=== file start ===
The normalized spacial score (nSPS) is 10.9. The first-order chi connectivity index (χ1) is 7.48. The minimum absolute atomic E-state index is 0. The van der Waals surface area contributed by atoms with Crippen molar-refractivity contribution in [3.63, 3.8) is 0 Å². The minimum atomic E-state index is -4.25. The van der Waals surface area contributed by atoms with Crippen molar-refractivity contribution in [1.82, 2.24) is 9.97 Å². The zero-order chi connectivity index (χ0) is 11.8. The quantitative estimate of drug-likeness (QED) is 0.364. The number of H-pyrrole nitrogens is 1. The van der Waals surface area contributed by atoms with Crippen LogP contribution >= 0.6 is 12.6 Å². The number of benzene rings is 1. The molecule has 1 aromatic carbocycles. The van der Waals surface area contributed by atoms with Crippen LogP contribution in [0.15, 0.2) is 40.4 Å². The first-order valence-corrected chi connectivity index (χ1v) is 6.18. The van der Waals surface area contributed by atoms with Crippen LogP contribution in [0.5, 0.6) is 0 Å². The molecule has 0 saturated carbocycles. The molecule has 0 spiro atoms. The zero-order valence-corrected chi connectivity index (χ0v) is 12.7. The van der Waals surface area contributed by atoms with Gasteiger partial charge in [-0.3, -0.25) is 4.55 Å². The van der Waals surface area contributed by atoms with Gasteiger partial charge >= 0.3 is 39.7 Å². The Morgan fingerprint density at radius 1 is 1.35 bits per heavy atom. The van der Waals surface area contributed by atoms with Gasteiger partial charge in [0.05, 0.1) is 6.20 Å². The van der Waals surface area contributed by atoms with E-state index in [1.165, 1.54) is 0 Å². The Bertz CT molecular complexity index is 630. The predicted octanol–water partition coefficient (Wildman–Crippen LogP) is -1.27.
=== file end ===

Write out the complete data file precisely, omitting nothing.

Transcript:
The normalized spacial score (nSPS) is 10.9. The first-order chi connectivity index (χ1) is 7.48. The minimum absolute atomic E-state index is 0. The van der Waals surface area contributed by atoms with Crippen molar-refractivity contribution in [3.63, 3.8) is 0 Å². The minimum atomic E-state index is -4.25. The van der Waals surface area contributed by atoms with Crippen molar-refractivity contribution in [1.82, 2.24) is 9.97 Å². The zero-order chi connectivity index (χ0) is 11.8. The quantitative estimate of drug-likeness (QED) is 0.364. The number of H-pyrrole nitrogens is 1. The van der Waals surface area contributed by atoms with Crippen LogP contribution >= 0.6 is 12.6 Å². The number of benzene rings is 1. The molecule has 1 aromatic carbocycles. The van der Waals surface area contributed by atoms with Crippen LogP contribution in [0.15, 0.2) is 40.4 Å². The first-order valence-corrected chi connectivity index (χ1v) is 6.18. The van der Waals surface area contributed by atoms with Crippen LogP contribution in [0.5, 0.6) is 0 Å². The molecule has 0 saturated carbocycles. The molecule has 0 spiro atoms. The zero-order valence-corrected chi connectivity index (χ0v) is 12.7. The van der Waals surface area contributed by atoms with Gasteiger partial charge in [-0.3, -0.25) is 4.55 Å². The van der Waals surface area contributed by atoms with Gasteiger partial charge >= 0.3 is 39.7 Å². The Morgan fingerprint density at radius 1 is 1.35 bits per heavy atom. The van der Waals surface area contributed by atoms with Gasteiger partial charge in [0.05, 0.1) is 6.20 Å². The van der Waals surface area contributed by atoms with E-state index in [1.165, 1.54) is 0 Å². The Bertz CT molecular complexity index is 630. The predicted octanol–water partition coefficient (Wildman–Crippen LogP) is -1.27.